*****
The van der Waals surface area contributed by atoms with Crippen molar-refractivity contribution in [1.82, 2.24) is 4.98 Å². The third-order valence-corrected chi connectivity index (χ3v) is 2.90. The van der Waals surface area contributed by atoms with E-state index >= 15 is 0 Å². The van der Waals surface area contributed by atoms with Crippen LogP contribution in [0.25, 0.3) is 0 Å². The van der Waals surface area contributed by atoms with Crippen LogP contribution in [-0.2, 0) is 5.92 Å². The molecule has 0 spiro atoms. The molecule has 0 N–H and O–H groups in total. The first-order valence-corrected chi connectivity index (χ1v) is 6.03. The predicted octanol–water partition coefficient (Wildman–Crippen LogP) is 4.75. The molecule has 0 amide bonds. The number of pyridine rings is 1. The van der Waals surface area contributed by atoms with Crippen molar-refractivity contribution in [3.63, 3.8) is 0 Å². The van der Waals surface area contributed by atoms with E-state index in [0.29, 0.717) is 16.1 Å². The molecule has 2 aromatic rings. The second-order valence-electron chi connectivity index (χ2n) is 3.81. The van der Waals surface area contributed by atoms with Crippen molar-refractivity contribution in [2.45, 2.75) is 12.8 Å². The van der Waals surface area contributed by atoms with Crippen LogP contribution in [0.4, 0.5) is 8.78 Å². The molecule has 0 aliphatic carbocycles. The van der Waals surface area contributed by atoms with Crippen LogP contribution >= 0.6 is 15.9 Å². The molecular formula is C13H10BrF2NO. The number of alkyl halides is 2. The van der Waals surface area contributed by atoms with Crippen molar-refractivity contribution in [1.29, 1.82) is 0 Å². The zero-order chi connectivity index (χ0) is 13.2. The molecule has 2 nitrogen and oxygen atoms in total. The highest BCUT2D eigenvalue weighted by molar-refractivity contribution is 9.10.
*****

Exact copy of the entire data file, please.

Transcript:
The van der Waals surface area contributed by atoms with Crippen molar-refractivity contribution in [1.82, 2.24) is 4.98 Å². The third-order valence-corrected chi connectivity index (χ3v) is 2.90. The van der Waals surface area contributed by atoms with E-state index >= 15 is 0 Å². The van der Waals surface area contributed by atoms with Crippen LogP contribution in [0.25, 0.3) is 0 Å². The van der Waals surface area contributed by atoms with Crippen LogP contribution in [-0.2, 0) is 5.92 Å². The molecule has 0 spiro atoms. The molecule has 0 N–H and O–H groups in total. The first-order valence-corrected chi connectivity index (χ1v) is 6.03. The predicted octanol–water partition coefficient (Wildman–Crippen LogP) is 4.75. The molecule has 0 amide bonds. The number of pyridine rings is 1. The van der Waals surface area contributed by atoms with Crippen molar-refractivity contribution in [3.63, 3.8) is 0 Å². The van der Waals surface area contributed by atoms with E-state index in [0.29, 0.717) is 16.1 Å². The molecule has 2 aromatic rings. The second-order valence-electron chi connectivity index (χ2n) is 3.81. The van der Waals surface area contributed by atoms with Crippen molar-refractivity contribution in [2.45, 2.75) is 12.8 Å². The van der Waals surface area contributed by atoms with Crippen LogP contribution in [0.4, 0.5) is 8.78 Å². The molecule has 0 aliphatic carbocycles. The van der Waals surface area contributed by atoms with Crippen LogP contribution >= 0.6 is 15.9 Å². The molecular formula is C13H10BrF2NO. The number of alkyl halides is 2. The van der Waals surface area contributed by atoms with Crippen molar-refractivity contribution in [1.29, 1.82) is 0 Å². The zero-order chi connectivity index (χ0) is 13.2. The molecule has 2 nitrogen and oxygen atoms in total. The highest BCUT2D eigenvalue weighted by molar-refractivity contribution is 9.10.